HomeANA on the FrontlineNurses activate and advocate on the Hill

Nurses activate and advocate on the Hill


The 2018 American Nurses Association (ANA) Hill Day started off strong on June 21 in Washington, DC, as ANA President Pamela F. Cipriano, PhD, RN, NEA-BC, FAAN, rallied nurses and other participants to use their collective power to create change.

nurses activate advocate hill leadership
With U.S. Rep. Paul Tonko, L-R: ANA Chief Nursing
Of昀cer/EVP Debbie Hatmaker, ANA President Pamela
Cipriano, ANA-New York member Donna Florkiewicz,
ANA Enterprise CEO Loressa Cole, and ANA-New
York Executive Director Jeanine Santelli.

At a breakfast briefing held before heading to Capitol Hill for 277 scheduled visits with members of Congress and staff, approximately 300 participants from 45 states, the District of Columbia, Guam, and the Virgin Islands, reviewed current legislative actions.

“Your passion and commitment are energizing and inspiring, and I am deeply grateful for your advocacy for your patients and the profession at the bedside and beyond,” said Cipriano as she welcomed participants. “Nurses know how to tell the story about key nursing issues, including the urgent need for safe staffing, workforce development funding, gun violence prevention, and opioid addiction treatment.”

U.S. Rep. Paul Tonko (D-NY) then addressed the group about the critical role nurses play in both patient care and advocacy. “Nurses are the beating heart of our healthcare system,” Tonko said. “It is imperative that we craft public policy that supports nurses.”

He emphasized the importance of safe staffing, remarking that unreasonable staffing plans put patients and nurses at risk. “We need to make sure nurses have a seat at the table” when staffing decisions are made, he added.

Tonko is one of the lead sponsors of the Addiction Treatment Access Improvement Act of 2017, which would make medically-assisted-treatment (MAT) prescribing authority for nurse practitioners and physician assistants permanent and extend this ability to certified registered nurse anesthetists, clinical nurse specialists, and certified nurse-midwives.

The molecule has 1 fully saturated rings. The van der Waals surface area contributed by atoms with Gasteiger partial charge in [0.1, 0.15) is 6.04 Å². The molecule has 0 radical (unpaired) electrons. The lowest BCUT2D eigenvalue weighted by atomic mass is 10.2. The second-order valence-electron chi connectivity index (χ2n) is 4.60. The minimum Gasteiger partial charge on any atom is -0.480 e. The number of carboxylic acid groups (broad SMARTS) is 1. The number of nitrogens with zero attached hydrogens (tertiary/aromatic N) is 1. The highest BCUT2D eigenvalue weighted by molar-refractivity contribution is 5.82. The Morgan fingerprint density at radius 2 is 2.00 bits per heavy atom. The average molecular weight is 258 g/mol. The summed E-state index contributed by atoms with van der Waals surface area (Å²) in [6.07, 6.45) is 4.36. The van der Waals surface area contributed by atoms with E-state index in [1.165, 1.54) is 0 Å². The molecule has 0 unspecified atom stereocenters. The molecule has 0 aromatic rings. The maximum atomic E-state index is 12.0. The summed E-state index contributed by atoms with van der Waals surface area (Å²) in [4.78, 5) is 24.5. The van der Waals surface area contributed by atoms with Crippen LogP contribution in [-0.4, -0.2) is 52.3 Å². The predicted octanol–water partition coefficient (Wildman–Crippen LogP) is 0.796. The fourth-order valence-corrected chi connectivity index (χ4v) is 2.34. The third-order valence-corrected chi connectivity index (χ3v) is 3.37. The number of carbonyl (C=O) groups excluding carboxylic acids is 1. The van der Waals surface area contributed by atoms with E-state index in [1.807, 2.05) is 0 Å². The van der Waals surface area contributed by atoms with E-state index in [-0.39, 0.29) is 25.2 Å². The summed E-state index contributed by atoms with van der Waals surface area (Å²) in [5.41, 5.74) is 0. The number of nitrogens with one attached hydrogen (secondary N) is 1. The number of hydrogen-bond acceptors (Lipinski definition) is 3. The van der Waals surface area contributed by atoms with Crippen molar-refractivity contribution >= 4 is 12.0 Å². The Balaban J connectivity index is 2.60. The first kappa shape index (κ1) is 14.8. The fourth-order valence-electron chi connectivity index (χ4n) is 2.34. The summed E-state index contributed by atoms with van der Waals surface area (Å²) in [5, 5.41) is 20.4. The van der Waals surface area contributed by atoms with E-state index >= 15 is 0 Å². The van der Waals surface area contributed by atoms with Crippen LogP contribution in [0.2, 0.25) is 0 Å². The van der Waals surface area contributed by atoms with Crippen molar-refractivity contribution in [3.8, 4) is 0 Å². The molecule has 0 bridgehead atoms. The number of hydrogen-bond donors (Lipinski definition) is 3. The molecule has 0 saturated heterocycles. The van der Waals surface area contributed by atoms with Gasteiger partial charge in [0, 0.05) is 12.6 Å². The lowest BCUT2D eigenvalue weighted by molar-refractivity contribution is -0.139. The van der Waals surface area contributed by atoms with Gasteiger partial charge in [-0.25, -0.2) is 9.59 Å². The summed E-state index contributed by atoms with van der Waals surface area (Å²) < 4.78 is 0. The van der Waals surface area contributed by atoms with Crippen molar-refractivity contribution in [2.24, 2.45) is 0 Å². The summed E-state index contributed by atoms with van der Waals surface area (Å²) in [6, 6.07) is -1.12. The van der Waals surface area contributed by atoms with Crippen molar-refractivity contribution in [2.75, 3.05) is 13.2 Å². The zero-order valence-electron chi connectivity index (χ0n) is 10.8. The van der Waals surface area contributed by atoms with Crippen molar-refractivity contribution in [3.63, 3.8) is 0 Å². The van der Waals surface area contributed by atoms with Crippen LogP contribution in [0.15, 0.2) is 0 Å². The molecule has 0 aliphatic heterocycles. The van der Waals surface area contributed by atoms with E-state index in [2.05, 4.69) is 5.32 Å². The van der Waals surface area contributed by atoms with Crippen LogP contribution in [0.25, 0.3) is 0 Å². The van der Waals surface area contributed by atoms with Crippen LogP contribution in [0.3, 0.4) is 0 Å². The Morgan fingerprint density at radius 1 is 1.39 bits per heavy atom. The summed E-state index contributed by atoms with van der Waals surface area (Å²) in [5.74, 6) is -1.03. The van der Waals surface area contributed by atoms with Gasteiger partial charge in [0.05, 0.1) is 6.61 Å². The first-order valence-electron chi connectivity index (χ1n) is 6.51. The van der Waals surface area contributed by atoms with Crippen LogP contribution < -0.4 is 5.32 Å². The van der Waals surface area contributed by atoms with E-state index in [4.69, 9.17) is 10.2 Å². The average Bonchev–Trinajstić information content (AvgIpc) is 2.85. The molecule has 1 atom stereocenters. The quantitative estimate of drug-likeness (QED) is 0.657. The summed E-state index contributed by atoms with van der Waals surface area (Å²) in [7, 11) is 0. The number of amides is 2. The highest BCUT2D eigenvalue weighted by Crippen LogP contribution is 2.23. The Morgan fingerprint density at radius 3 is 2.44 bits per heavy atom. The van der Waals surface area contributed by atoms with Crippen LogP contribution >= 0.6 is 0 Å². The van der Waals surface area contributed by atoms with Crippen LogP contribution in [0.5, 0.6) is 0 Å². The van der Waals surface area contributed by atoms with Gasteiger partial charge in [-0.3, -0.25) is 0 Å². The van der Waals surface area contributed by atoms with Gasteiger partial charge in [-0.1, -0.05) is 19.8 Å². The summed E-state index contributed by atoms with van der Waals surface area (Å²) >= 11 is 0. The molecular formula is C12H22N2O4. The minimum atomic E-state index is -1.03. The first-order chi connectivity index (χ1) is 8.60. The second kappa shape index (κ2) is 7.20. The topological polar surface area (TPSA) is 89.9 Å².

Tonko told participants to “storm the hill and don’t take no for an answer” to address the opioid crisis. “We must do a better job of preventing addiction and providing recovery treatment,” he said.

The following day, ANA and other nursing organizations were pleased with the passage of the SUPPORT for Patients and Communities Act (H.R. 6), omnibus legislation that will extend prescribing authority to all advanced practice registered nurses to help combat the opioid epidemic.

Tonko, a champion of nurses, also expressed support for the Title VIII Nursing Workforce Reauthorization Act. “We must invest in and empower our nursing workforce,” he said.

Other messages for Hill Day participants to take to representatives included funding gun violence research by the Centers for Disease Control and Prevention (CDC). Although the CDC is no longer restricted from researching gun violence, currently no funding is allocated to study it.

In the wake of ANA’s statements on opposing the separation of migrant families and children, participants expressed their desire to discuss immigration issues during their Hill Day meetings, and were appreciative of ANA’s swift response to represent the voice of nursing.

nurses activate advocate hill ana members
ANA Massachusetts members Donna Glynn and
Julie Cronin speak with Rep. Joe Kennedy.

Virtual Hill Day

For those not attending the event in Washington, Virtual Hill Day was an opportunity to amplify nurses’ voices. More than 700 messages were delivered via RNAction. org to members of Congress that focused on opioid legislation. A strong social media presence garnered more than 1.7 million impressions on Twitter alone.

ANA’s 2018 Year of Advocacy

Nurses using their collective voice to push for change is ANA’s Year of Advocacy in action. The theme for the third quarter is “Nurses Get Out the Vote,” empowering nurses everywhere to make their voices heard on both the local and national levels.

To stay up to date and take action, visit RNAction.org.


23-30 Frontline


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